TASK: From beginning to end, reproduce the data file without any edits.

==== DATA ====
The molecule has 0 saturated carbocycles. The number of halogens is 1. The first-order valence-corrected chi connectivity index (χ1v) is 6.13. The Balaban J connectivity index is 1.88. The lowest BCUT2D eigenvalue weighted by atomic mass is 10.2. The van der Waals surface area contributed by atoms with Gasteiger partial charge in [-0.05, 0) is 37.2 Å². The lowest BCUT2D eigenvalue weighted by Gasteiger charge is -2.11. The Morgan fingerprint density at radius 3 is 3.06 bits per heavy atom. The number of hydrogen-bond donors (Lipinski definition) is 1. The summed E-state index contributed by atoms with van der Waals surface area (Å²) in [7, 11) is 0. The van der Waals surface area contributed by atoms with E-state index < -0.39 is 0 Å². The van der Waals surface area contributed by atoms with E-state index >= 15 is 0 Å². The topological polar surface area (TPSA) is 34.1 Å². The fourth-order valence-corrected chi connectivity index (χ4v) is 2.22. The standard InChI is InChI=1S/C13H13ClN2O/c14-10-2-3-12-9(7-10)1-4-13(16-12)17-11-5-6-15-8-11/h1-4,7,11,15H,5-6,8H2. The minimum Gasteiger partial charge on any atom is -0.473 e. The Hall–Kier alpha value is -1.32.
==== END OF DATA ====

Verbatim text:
The molecule has 0 saturated carbocycles. The number of halogens is 1. The first-order valence-corrected chi connectivity index (χ1v) is 6.13. The Balaban J connectivity index is 1.88. The lowest BCUT2D eigenvalue weighted by atomic mass is 10.2. The van der Waals surface area contributed by atoms with Gasteiger partial charge in [-0.05, 0) is 37.2 Å². The lowest BCUT2D eigenvalue weighted by Gasteiger charge is -2.11. The Morgan fingerprint density at radius 3 is 3.06 bits per heavy atom. The number of hydrogen-bond donors (Lipinski definition) is 1. The summed E-state index contributed by atoms with van der Waals surface area (Å²) in [7, 11) is 0. The van der Waals surface area contributed by atoms with E-state index < -0.39 is 0 Å². The van der Waals surface area contributed by atoms with E-state index >= 15 is 0 Å². The topological polar surface area (TPSA) is 34.1 Å². The fourth-order valence-corrected chi connectivity index (χ4v) is 2.22. The standard InChI is InChI=1S/C13H13ClN2O/c14-10-2-3-12-9(7-10)1-4-13(16-12)17-11-5-6-15-8-11/h1-4,7,11,15H,5-6,8H2. The minimum Gasteiger partial charge on any atom is -0.473 e. The Hall–Kier alpha value is -1.32.